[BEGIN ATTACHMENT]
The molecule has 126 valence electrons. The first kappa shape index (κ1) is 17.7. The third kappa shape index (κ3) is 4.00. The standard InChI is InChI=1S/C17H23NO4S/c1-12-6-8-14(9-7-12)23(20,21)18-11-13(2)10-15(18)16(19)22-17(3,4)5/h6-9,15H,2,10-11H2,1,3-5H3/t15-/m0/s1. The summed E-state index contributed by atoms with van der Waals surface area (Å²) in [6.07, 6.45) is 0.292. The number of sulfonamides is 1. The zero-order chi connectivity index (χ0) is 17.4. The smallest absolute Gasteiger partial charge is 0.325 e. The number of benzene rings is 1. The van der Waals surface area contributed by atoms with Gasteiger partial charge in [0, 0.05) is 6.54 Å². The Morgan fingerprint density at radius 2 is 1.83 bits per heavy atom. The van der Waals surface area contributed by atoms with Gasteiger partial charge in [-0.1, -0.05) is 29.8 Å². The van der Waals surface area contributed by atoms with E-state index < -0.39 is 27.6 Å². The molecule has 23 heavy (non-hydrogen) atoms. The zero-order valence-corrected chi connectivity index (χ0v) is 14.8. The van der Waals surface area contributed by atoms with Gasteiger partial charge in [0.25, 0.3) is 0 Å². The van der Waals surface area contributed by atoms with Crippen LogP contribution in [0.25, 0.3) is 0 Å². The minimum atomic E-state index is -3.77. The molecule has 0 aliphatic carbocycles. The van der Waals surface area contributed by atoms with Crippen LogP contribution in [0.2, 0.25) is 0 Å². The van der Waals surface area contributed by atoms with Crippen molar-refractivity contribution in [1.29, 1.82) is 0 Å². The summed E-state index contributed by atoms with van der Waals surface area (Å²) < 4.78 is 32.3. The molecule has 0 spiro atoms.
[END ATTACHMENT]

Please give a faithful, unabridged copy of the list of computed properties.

The molecule has 126 valence electrons. The first kappa shape index (κ1) is 17.7. The third kappa shape index (κ3) is 4.00. The standard InChI is InChI=1S/C17H23NO4S/c1-12-6-8-14(9-7-12)23(20,21)18-11-13(2)10-15(18)16(19)22-17(3,4)5/h6-9,15H,2,10-11H2,1,3-5H3/t15-/m0/s1. The summed E-state index contributed by atoms with van der Waals surface area (Å²) in [6.07, 6.45) is 0.292. The number of sulfonamides is 1. The zero-order chi connectivity index (χ0) is 17.4. The smallest absolute Gasteiger partial charge is 0.325 e. The number of benzene rings is 1. The van der Waals surface area contributed by atoms with Gasteiger partial charge in [0, 0.05) is 6.54 Å². The Morgan fingerprint density at radius 2 is 1.83 bits per heavy atom. The van der Waals surface area contributed by atoms with Gasteiger partial charge in [-0.1, -0.05) is 29.8 Å². The van der Waals surface area contributed by atoms with E-state index < -0.39 is 27.6 Å². The molecule has 23 heavy (non-hydrogen) atoms. The zero-order valence-corrected chi connectivity index (χ0v) is 14.8. The van der Waals surface area contributed by atoms with Gasteiger partial charge in [0.25, 0.3) is 0 Å². The van der Waals surface area contributed by atoms with Crippen LogP contribution in [0.25, 0.3) is 0 Å². The minimum atomic E-state index is -3.77. The molecule has 0 aliphatic carbocycles. The van der Waals surface area contributed by atoms with Crippen LogP contribution in [0.2, 0.25) is 0 Å². The van der Waals surface area contributed by atoms with Crippen molar-refractivity contribution in [1.29, 1.82) is 0 Å². The summed E-state index contributed by atoms with van der Waals surface area (Å²) < 4.78 is 32.3. The molecule has 0 spiro atoms.